How to Leave a Church
Dr. Ray PritchardDr. Ray Pritchard is the president of Keep Believing Ministries, in Internet-based ministry serving Christians in 225 countries. He is the author of 29 books, including Stealth Attack, Fire and Rain, Credo, The ABCs of Christmas, The Healing Power of Forgiveness, An Anchor for the Soul and Why Did This Happen to Me? Ray and Marlene, his wife of 39 years, have three sons-Josh, Mark and Nick, two daughters-in-law--Leah and Vanessa, and four grandchildren grandsons: Knox, Eli, Penny and Violet. His hobbies include biking, surfing the Internet, and anything related to the Civil War.
- 2008 Nov 13
An email came from someone asking for advice on how to leave a church. The details don’t matter except that both the husband and wife have concluded that after years of being in one particular congregation, the time has come for them to find another place of worship. Partly it involves their children and partly it involves a desire to be part of a church with a strong outreach to the community. I don’t know exactly where these folks live or what sort of church they’ve been attending nor could I tell much about the inner life of the congregation, except that it sounded rather stagnant.
In any case, the question was not, “Should we leave?” but rather, “How should we leave?” Here is part of what I wrote in response:
Leaving a church is always difficult and there is no perfect way to do it, but there are some ways that are better and some ways that are worse.
Three words should guide your actions:
Quickly means when you leave, you leave. Drawing out your exit rarely makes things better. It doesn’t help to “sort of” leave a church. When the time comes to leave, make your exit and go your way.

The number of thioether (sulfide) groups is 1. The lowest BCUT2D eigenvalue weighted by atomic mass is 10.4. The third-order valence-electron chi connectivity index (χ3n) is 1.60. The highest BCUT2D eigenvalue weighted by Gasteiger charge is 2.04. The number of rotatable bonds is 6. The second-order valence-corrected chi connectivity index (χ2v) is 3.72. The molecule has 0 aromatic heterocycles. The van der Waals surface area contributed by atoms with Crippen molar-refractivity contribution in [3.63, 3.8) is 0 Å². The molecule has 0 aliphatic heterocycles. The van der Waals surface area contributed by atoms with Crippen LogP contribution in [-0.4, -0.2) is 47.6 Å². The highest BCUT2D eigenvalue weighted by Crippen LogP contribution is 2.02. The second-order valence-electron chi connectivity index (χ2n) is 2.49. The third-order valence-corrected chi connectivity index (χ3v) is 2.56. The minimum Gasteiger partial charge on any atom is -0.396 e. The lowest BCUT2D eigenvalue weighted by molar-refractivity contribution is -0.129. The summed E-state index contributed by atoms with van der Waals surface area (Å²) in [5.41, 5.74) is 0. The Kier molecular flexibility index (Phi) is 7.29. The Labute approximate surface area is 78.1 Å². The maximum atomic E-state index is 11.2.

Quietly means you don’t try to explain yourself to others. In my judgment, you don’t owe a long explanation to every person in the church. If you have certain responsibilities in the church, you should let the leaders know so they can make proper plans. And quietly means you don’t write letters to the congregation or make a big announcement and you don’t try to explain yourself over and over again. That’s usually a big mistake. Sometimes people who leave a church try to control what other people say after they are gone. Forget about it. You can’t control what anyone says. Some people may be deeply hurt by your leaving. It may mean the end of some friendships. Certainly things will change. You can’t say, “I want to leave this church but I want all my relationships to stay the same.” I think you’ll find that some people relate to you primarily as a part of the church, and they won’t be able to have the same relationship with you when you are gone. You have to be willing to let that happen and not try to control things. Leaving means letting go.
Graciously means you refuse to speak evil of those who remain in the church. Look forward, not backward. Focus on your new church, not your old one. Think carefully before you speak about your former congregation. Don’t say anything that could be remotely construed as criticism. Even casual comments could stir up needless controversy. Let the Golden Rule guide all your comments public and private.
In the end, Christ is Lord both of your former church and your new church. He loves both with an everlasting love. Those churches were both there before you came along and both will be there after you are off the scene. The church of Jesus is so much larger than anything we can imagine—and God’s work is far bigger than our limited vision.
When the time comes to leave, leave. Don’t hesitate, dawdle, and don’t be like Lot’s wife who looked back. You may not turn into a pillar of salt but looking back will do no good either. So leave with a good heart, trusting that the same Lord is Lord over both churches. He will care for both congregations. You can be sure of that.
What do you think? Your comments are always welcome.
You can reach the author at firstname.lastname@example.org. Click here to sign up for the free weekly email sermon.